I recently posted this item discussing Lexicon, a tool for organizing and checking defined terms. Lexicon’s website contains a page discussing “The Seven Deadly Sins of Defined Terms.” Among the sins described is the following:
Overlapping Definitions–When one Defined Term is contained within another, confusion can arise. For example, if (1) “Company,” (2) “Company Promissory Note,” (3) “Guarantee,” and (4) “Promissory Note Guarantee” are all defined, is a subsequent reference to the Company Promissory Note Guarantee a reference to (1) and (4), or does it refer to (2) and (3), or something else altogether?
I haven’t encountered this previously, and I suspect that it’s more of a theoretical issue than a real-world problem. What do you think?
7 thoughts on “Overlapping Definitions—A Real Issue?”
This is an interesting topic that we do not give a lot of thought to, at least I never did. I see how many of the same or similar words or phrases can come up more than once. It is confusing and needs to be ironed out and cleared up as much as possible. Thank you
I’d say this is a real problem. This grammar construct has fueled the irreconcilable ambiguity over whether keyword advertising is a trademark “use in commerce.” The statute uses the phrase “use in commerce” and has statutory definitions for both “use in commerce” and “commerce”–with the statutory construction reaching different conclusions depending on which statutory definition is invoked. Eric.
I wrote the web page in question, and I included overlapping definitions as a “deadly sin” (excuse the hyperbole) because overlaps became an issue during the design of Lexicon. In testing, we ran into overlapping phrases from time to time, and they caused problems. “This phrase could be linked to any of these three defined terms; which should we pick?” Confusing, to say the least. Whereas a human will be able to resolve most overlaps easily based on context, software is not that clever. Dealing with that issue made me acutely aware of the ambiguity that could arise from such constructions.
When the terms are used without initial caps (as suggested in Eric’s example), the likelihood of confusion or disagreement increases significantly. On a related note, I think it can be risky to use common words as defined terms (e.g., “commerce” in Eric’s example, or “corporation”, or “we” (which I see defined regularly in 10-Ks), especially if initial caps aren’t used. Doing so requires vigilance to ensure that the defined word is used consistently in its sense as a defined term, and not just as a plain old word.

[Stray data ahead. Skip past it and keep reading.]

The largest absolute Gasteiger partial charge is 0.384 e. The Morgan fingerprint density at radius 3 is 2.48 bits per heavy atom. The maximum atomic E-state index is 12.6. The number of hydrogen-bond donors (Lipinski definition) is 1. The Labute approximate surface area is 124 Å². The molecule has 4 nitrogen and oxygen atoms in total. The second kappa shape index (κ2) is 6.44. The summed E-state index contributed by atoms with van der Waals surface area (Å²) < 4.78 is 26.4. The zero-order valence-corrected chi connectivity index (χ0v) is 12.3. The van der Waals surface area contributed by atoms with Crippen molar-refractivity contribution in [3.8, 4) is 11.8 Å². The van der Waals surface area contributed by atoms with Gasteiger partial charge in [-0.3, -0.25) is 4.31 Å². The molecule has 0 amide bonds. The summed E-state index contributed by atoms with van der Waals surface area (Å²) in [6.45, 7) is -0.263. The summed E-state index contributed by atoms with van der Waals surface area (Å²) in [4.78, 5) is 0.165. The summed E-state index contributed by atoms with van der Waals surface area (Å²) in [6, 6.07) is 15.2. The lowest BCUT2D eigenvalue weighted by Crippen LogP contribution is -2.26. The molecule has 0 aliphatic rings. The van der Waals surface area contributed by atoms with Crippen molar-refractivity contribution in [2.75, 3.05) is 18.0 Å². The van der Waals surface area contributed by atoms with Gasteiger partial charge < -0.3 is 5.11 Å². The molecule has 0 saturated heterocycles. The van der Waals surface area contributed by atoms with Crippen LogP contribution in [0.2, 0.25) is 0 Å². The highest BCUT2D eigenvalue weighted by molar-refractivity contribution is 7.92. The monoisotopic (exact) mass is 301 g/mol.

The place I see it as a real problem is one like this. The contract defines the terms “Software,” “Licensor,” and “Licensor Software.”
Then, in text, it uses the term “Licensor’s Software.”
Now, was that a slip, where the term “Licensor Software” was meant? Or is this something else?
This risk only arises where you have defined terms that are composed of other defined terms.
It’s not right up there at the top of my list of contract drafting problems, but if you are just worried about contract drafting issues related to definitions, it’s one to keep in mind.
I can see that it might be a problem in the examples people have already given.
Just to give the other side of the argument, a term should usually be defined using the most accurate and concise phrase that applies, to maintain readability. If “Licensor Software” is the best way to describe what was being defined, I would use the term in any case because, as separate terms, “Licensor” and “Software” would not be placed together and the risk of confusion is therefore very low.
Licensor’s Software would surely be something different to Licensor Software.
I agree that using small caps makes things worse. In Eric’s example, if it was defined as “Use In Commerce” (i.e. with “In” also capitalised) there would be no problem.
This happens routinely in software development as well. Lexicon is basically a contract debugging tool.
Not to make a molehill out of a mountain, but the solution seems obvious to me. Simply make any overlapping definition (in this case, the “Company Promissory Note Guarantee”) a defined term. You thereby preserve clarity of description without ambiguity.
A variant of this problem is something that might be called false parallelism, which I’ve seen. For instance, in one contract, I found definitions for Licensor, Licensee, Software, and Licensor Software — but none for “Licensee Software,” even though that term was used in the contract as well.